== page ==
Thursday, September 01, 2005

Cartoon #206: “The Powerful Katrina”

Title: The Powerful Katrina; Text: (heading:) 'The Powerful Katrina' (folks on rooftops surrounded by flood waters; signs sticking out of water labeled:) 'Gulfport,' 'Mobile,' 'Biloxi,' 'Slidell,' 'New Orleans,' and 'Toonerville' ('Toonerville Folks' characters 'The Powerful Katrinka' and 'The Skipper.' The Skipper is shown being lifted to safety by Katrinka.)

Hurricane Katrina made landfall Monday morning, August 29, 2005, and left unspeakable devastation in the central Gulf Coast of the U.S. In the days following the storm, things went from horrible to worse. The New Orleans levee system gave way to the flooded Lake Pontchartrain, covering most of the city. Our thoughts and prayers are with the millions of victims. The only good to come out of this event is the superhuman efforts of good-hearted folks to aid the survivors.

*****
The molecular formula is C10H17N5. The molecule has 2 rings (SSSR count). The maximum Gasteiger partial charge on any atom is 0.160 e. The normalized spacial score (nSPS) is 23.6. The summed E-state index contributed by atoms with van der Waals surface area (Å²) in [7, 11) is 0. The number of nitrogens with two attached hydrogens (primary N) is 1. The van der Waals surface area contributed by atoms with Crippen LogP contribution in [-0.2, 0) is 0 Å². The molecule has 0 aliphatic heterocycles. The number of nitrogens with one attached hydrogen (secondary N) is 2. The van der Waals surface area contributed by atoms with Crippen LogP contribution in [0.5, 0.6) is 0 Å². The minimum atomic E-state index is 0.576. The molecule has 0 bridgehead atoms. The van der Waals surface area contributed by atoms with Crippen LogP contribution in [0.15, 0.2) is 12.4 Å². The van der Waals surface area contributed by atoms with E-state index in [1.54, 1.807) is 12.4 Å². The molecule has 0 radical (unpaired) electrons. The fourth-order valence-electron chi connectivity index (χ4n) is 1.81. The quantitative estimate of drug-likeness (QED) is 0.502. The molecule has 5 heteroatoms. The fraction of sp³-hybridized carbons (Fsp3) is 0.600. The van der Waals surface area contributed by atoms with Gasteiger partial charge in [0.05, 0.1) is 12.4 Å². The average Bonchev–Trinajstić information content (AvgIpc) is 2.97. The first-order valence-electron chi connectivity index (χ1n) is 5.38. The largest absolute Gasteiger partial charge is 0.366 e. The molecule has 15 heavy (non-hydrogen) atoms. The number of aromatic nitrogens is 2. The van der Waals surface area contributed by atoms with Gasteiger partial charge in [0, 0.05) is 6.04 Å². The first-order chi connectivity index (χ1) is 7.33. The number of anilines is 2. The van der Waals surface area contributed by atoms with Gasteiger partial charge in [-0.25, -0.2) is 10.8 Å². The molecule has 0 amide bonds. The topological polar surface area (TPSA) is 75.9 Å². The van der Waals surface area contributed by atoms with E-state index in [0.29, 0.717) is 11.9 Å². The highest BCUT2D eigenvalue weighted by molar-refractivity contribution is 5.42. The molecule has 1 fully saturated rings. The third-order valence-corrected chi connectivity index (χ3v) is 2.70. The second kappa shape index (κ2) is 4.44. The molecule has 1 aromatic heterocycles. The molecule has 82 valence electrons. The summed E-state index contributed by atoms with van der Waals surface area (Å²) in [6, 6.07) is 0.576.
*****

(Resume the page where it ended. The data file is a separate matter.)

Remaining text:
In that spirit, my metaphore is an historical cartoon character who exemplified both a good heart and superhuman feats. Her name, ironically, is “The Powerful Katrinka,” from Fontaine Fox’s 1930s comic “Toonerville Folks.” According to cartoon historian Herb Galewitz, in his book “Fontaine Fox’s Toonerville Folks” (Weathervaine Books, NY: 1972), Katrinka was a combination of an African-American woman employed as a cook for Fox’s father, and Ole Olson, a footall character in a George Fitch novel. Katrinka is shown in this cartoon rescuing Fox’s main character, “The Skipper.”

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